FOLK ART REMIX. The artist's style has the feel of traditional folk art, but with a contemporary twist. Photo by Alecs Ongcal/Rappler

The artist’s knack for playful but biting commentary is on full display in his exhibit, “Side Effect.” A colorful board game sits at the center of the exhibit, with the anatomy of a pig in the center of the table, its parts labeled by words that often turn up when politicians make promises. The rest of the pieces in the exhibit feel very much like traditional folk art – but with a contemporary twist in the choice of colors, as well as the boldness of the themes, proving that the artist is as thoughtful as he is talented.

Lyra Garcellano

EAST AND WEST. Lyra Garcellano's work explores this premise. Photo by Alecs Ongcal/Rappler

TROPICAL LOOP. Her piece includes two moving images that explore themes of Filipino identitiy. Photo by Alecs Ongcal/Rappler

Hidden behind a wall that reads “Southeast Asian Artist To Be or Not To Be” is Lyra Garcellano’s “Tropical Loop.” The media installation is the artist’s take on geopolitics and our history of colonization. The installation includes two videos shown alongside each other. One video depicts a woman going up and down a flight of stairs endlessly while winnowing rice – an act that is as tedious to watch as it sounds. To the right of this video is another showing an ever-so-subtly dynamic tropical countryside. Together, the two moving images invite viewers to ponder on ideas of the Filipino identity in a Western-influenced world.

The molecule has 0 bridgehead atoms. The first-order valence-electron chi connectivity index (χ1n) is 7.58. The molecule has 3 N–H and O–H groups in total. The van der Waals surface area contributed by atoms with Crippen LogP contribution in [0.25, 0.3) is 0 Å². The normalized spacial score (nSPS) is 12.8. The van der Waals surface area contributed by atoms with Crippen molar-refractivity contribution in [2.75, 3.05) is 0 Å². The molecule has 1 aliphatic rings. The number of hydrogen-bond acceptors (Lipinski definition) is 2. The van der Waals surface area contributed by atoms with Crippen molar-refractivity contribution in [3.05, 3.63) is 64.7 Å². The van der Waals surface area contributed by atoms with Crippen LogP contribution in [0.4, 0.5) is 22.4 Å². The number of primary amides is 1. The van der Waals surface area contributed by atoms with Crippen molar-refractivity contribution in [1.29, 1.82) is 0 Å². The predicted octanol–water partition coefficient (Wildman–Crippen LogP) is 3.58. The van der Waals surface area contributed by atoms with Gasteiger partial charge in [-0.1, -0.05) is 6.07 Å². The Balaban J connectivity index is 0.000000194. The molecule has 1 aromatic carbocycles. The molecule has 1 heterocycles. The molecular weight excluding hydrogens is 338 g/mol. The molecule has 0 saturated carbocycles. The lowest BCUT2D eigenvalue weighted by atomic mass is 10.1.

Art Fair Philippines 2018 will run until Sunday, March 4, at The Link carpark in Makati. –

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Amanda T. Lago

After avoiding long-term jobs in favor of travelling the world, Amanda finally learned to commit when she joined Rappler in July 2017. As a lifestyle and entertainment reporter, she writes about music, culture, and the occasional showbiz drama. She also hosts Rappler Live Jam, where she sometimes tries her best not to fan-girl on camera.